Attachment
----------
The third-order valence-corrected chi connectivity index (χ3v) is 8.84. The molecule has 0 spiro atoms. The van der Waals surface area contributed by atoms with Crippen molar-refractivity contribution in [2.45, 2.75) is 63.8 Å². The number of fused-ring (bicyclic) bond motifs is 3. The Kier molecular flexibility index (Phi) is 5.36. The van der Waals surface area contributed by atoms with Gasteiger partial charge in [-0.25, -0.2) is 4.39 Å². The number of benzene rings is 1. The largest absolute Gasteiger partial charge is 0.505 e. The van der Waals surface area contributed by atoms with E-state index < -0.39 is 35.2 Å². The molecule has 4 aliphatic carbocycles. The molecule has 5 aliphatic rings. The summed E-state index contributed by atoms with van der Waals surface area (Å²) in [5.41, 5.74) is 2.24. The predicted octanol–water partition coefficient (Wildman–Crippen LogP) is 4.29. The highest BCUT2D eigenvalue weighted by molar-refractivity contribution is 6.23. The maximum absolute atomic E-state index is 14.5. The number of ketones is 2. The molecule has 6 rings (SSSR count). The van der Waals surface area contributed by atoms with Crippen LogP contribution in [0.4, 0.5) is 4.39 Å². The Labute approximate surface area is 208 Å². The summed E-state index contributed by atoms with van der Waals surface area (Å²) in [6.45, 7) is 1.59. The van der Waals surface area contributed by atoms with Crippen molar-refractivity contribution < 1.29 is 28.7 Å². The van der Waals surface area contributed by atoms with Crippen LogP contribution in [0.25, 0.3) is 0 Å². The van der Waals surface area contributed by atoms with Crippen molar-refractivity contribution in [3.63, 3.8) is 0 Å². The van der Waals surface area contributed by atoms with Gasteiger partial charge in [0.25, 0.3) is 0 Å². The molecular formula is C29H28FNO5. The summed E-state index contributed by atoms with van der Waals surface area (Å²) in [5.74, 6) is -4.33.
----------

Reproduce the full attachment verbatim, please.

The third-order valence-corrected chi connectivity index (χ3v) is 8.84. The molecule has 0 spiro atoms. The van der Waals surface area contributed by atoms with Crippen molar-refractivity contribution in [2.45, 2.75) is 63.8 Å². The number of fused-ring (bicyclic) bond motifs is 3. The Kier molecular flexibility index (Phi) is 5.36. The van der Waals surface area contributed by atoms with Gasteiger partial charge in [-0.25, -0.2) is 4.39 Å². The number of benzene rings is 1. The largest absolute Gasteiger partial charge is 0.505 e. The van der Waals surface area contributed by atoms with E-state index < -0.39 is 35.2 Å². The molecule has 4 aliphatic carbocycles. The molecule has 5 aliphatic rings. The summed E-state index contributed by atoms with van der Waals surface area (Å²) in [5.41, 5.74) is 2.24. The predicted octanol–water partition coefficient (Wildman–Crippen LogP) is 4.29. The highest BCUT2D eigenvalue weighted by molar-refractivity contribution is 6.23. The maximum absolute atomic E-state index is 14.5. The number of ketones is 2. The molecule has 6 rings (SSSR count). The van der Waals surface area contributed by atoms with Crippen LogP contribution in [0.4, 0.5) is 4.39 Å². The Labute approximate surface area is 208 Å². The summed E-state index contributed by atoms with van der Waals surface area (Å²) in [6.45, 7) is 1.59. The van der Waals surface area contributed by atoms with Crippen molar-refractivity contribution < 1.29 is 28.7 Å². The van der Waals surface area contributed by atoms with Crippen LogP contribution in [0.25, 0.3) is 0 Å². The van der Waals surface area contributed by atoms with Crippen molar-refractivity contribution in [3.63, 3.8) is 0 Å². The van der Waals surface area contributed by atoms with Gasteiger partial charge in [0.25, 0.3) is 0 Å². The molecular formula is C29H28FNO5. The summed E-state index contributed by atoms with van der Waals surface area (Å²) in [5.74, 6) is -4.33.